You must have often heard people affectionately refer to their spouses as their "better half". However, for some, one half is just not enough. Rather, their concept of the other half is made up of many different one-thirds and quarters.
Polyamory or 'multiple loves' is the practice of having multiple love interests, whereas polygamy is an arrangement, where an individual has more than one spouse. Although it can be dated back to centuries ago, polygamy is a rather alien concept in the modern day society, which stems from the belief that it inherently promotes gender inequality.
Critics of polygamy argue that the very framework threatens the institution of marriage and exclusivity by treating women, (in case of polygyny), and men, (in case of polyandry) as instruments for furthering some other agenda apart from simply celebrating love and building a family.
Opponents to that school of thought believe that since the modern day society accepts and encourages all forms of non-traditional marriages such as those of same sex/LGBTQ couples, similarly polyamory/polygamy should also be accepted in a similar fashion.
The concept of having multiple partners is nothing novel indeed. In many societies and countries, it is in fact legal to have more than one spouse. The instance of having multiple wives is more pronounced in countries where polygamy is legal and can actually be traced back to prehistoric times where men going to war were encouraged to take in war widows, or in the case of societies relying predominantly on agriculture where extensive manpower was required.
Fast forward to today, the shift towards non-traditional family structures is slowly paving the way for polygamy once again. However, in most modern cases, such non-binary couples are not together because of a pressing social need but merely because of their belief in the non-exclusivity of marriage. The existence of non-binary households also leads to raising kids in a family with more than two parents, a concept most people still find hard to digest.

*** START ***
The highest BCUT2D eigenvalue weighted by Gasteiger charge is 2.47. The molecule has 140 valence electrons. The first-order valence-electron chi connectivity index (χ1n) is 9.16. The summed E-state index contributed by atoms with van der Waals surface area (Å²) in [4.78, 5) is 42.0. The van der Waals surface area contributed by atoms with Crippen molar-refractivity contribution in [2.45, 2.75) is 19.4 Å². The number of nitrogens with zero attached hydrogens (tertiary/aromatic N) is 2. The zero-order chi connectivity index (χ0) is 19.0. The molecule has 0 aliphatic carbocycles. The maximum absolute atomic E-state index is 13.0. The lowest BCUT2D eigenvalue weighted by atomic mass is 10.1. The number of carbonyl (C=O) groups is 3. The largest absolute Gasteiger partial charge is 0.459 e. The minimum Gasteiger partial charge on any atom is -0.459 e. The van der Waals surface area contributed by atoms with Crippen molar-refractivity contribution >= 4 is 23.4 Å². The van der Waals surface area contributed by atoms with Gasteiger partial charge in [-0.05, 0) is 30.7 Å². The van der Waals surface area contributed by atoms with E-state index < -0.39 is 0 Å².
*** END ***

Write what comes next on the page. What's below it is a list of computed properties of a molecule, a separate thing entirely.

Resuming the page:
With the phenomenal advances in fertility science however, it is apparently now possible for couples and families of all kinds and configurations to have biological kids without even requiring gametes, the fundamental sperm and egg cells needed for procreation.
In-vitro gametogenesis might be a slightly unfamiliar term to many, however it's been slowly making strides in the world of assisted reproductive technology. Initially tested on mice by scientists in Japan, IVG is a sweeping advancement in reproductive medicine that allows the use of any kind of adult cells from the body, (e.g. skin cells) to take the form of fundamental reproductive building blocks: the egg and sperm cells.
The process involves collecting skin or blood cells to reverse engineer a special type of cells knowns as induced pluripotent stem cells (iPSCs). iPSCs are basically cells that have been genetically programmed to reach an embryonic stage from where they can take the shape of any type of cells. So in an IVG procedure, the iPSCs can hypothetically be used to turn into sperm and egg cells, ready to start a regular IVF process.
"In 20 to 40 years, people will still have sex. But when they want to make babies, they'll go to a lab," Stanford University Professor Henry T. Greely predicts.
Although the technology is yet to be implemented in human reproduction, the successful trials on mice indicate that it can indeed be utilized in future for candidates for whom natural conception is difficult or not possible at all without the assistance of a donor or carrier. It's also important to note, that if and when commercially available, IVG could enable same-sex/LGBTQ, polygamous, or single-parent families to have biological children, genetically related to each parent.
Although IVG is still not commercially available to be used a treatment option, advances in the technology have shown considerable potential towards eradicating infertility altogether. The possibilities are nearly endless with a solution like IVG, with essentially anyone being able to have a biological child of their own, without ever needing the assistance of sperm or egg donors.